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  • Print publication year: 2016
  • Online publication date: May 2017

19 - Anthony McElrea Snodgrass and the Classics Faculty in Cambridge: A Personal Appreciation

from Section VI The Scholar in the University and in the Field: Personal Histories


It is a privilege to be able to write this personal, very personal, appreciation of my long-term colleague Anthony Snodgrass. I met him first in Oxford in the early 1970s, when I was, as he had been before me, a doctoral pupil of John Boardman – then just plain ‘Mr’ Boardman, the University's Reader in Classical Archaeology. In 1979 we became direct academic colleagues within the Faculty of Classics at Cambridge, though divided (somewhat) by subdisciplinary affiliation – he being a member of the ‘D’ Caucus (Classical Art and Archaeology), I of the ‘C’ Caucus (Ancient History). In 1981 there began a different sort of academic-cum-social association when, thanks very significantly to Anthony, I was elected a Fellow of Clare College. That last association continues as strongly as ever in our now joint retirement from our University posts in the Faculty.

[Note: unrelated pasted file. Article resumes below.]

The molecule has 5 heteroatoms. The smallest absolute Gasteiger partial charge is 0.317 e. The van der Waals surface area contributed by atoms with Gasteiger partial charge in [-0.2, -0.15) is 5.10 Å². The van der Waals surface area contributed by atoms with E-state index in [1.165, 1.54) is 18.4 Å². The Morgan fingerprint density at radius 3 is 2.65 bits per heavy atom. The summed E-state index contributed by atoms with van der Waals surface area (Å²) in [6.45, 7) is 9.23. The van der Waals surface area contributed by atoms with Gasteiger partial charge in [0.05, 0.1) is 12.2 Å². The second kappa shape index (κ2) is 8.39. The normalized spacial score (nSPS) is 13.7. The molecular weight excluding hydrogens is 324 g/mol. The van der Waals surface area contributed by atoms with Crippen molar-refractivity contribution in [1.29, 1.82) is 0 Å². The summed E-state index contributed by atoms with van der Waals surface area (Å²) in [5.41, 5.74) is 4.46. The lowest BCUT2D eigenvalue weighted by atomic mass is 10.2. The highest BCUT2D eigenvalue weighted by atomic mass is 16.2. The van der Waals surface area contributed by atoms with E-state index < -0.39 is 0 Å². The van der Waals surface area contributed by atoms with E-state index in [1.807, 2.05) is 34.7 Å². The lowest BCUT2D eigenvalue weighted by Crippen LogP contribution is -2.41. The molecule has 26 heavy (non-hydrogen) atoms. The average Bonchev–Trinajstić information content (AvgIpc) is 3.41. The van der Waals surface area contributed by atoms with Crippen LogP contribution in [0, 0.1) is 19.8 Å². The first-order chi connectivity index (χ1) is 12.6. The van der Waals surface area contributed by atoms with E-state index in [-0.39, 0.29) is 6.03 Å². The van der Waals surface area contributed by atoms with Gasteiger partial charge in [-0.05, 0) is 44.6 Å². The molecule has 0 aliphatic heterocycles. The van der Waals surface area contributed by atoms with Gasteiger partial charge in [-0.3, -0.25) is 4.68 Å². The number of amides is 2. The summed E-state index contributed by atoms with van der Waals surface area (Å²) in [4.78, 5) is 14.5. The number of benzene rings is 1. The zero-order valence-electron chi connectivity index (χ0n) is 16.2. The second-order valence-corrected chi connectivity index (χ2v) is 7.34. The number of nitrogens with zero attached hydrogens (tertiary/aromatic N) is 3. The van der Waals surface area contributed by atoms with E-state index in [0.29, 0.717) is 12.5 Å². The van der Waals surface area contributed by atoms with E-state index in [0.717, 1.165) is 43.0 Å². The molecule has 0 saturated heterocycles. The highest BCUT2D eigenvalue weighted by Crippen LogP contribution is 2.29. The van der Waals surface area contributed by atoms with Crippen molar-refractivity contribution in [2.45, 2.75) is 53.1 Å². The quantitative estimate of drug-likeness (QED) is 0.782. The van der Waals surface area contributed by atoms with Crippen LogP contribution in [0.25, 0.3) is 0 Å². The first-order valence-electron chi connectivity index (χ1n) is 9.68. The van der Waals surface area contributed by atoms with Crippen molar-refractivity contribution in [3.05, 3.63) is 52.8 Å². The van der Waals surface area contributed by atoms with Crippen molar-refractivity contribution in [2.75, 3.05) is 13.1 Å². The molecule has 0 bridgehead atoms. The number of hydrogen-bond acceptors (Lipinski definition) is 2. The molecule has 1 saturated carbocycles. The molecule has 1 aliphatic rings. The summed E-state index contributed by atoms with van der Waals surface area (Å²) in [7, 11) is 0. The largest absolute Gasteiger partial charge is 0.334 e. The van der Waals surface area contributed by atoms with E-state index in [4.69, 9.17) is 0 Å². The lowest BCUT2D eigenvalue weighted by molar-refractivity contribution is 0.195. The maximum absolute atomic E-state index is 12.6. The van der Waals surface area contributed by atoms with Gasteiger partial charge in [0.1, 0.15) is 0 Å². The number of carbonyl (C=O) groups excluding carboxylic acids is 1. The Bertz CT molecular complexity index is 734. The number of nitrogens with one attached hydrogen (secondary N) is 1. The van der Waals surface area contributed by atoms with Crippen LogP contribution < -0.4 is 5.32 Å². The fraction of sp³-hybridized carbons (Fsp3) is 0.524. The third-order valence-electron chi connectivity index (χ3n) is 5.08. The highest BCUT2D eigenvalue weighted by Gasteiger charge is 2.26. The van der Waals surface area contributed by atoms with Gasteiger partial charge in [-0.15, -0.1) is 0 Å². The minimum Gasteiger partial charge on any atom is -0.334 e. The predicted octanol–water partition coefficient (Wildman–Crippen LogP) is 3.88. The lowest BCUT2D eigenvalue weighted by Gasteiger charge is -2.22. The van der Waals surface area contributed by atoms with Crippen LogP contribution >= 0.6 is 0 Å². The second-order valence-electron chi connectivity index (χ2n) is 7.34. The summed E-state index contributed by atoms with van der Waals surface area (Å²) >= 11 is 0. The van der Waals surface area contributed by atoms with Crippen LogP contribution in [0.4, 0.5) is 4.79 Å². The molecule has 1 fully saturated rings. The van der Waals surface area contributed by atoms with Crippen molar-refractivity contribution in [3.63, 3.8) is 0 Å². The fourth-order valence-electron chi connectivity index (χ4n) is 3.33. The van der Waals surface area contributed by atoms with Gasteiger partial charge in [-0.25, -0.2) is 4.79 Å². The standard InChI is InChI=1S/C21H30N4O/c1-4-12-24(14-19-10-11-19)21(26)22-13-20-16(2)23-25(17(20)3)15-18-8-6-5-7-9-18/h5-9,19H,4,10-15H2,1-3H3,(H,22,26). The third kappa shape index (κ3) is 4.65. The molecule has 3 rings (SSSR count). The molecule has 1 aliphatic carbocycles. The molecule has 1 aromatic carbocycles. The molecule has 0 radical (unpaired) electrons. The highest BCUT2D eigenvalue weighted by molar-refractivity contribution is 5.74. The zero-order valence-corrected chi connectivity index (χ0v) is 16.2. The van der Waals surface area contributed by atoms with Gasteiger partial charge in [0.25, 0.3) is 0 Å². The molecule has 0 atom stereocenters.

It was very largely the example of Anthony, which had already been followed by John Salmon (Corinth), another ‘crypto-archaeologist’ (Boardman's term), that determined me to enter in 1969 on the path of historical Classical archaeology, or Classical archaeo-history, for my Oxford doctorate. My special topic (early Sparta c. 950–650 BC) was of course ostensibly narrower in geographical and chronological scope than any of Anthony's enterprises, but we had in common at least a particular interest in armour and weapons, and in the historicity of Homer. His first three major books, Early Greek Armour and Weapons (1964), Arms and Armour of the Greeks (1967) and The Dark Age of Greece (1971), quickly became my boon reading companions as well as research inspirations. In fact, my interest in doing a doctorate at all, and the sort of doctorate I undertook, went back to the paper I took in Oxford Classical ‘Mods’ in 1967 on ‘Homeric Archaeology’ (wonderful title), which was taught by the inimitable D. H. F. ‘Dolly’ Gray of St Hugh's. And it was at a paper Anthony gave to the Oxford Philological Society raising the question of ‘An historical Homeric society?’ that I first met Anthony in person. (The talk was ultimately published in the Journal of Hellenic Studies (JHS) for 1974, under that title.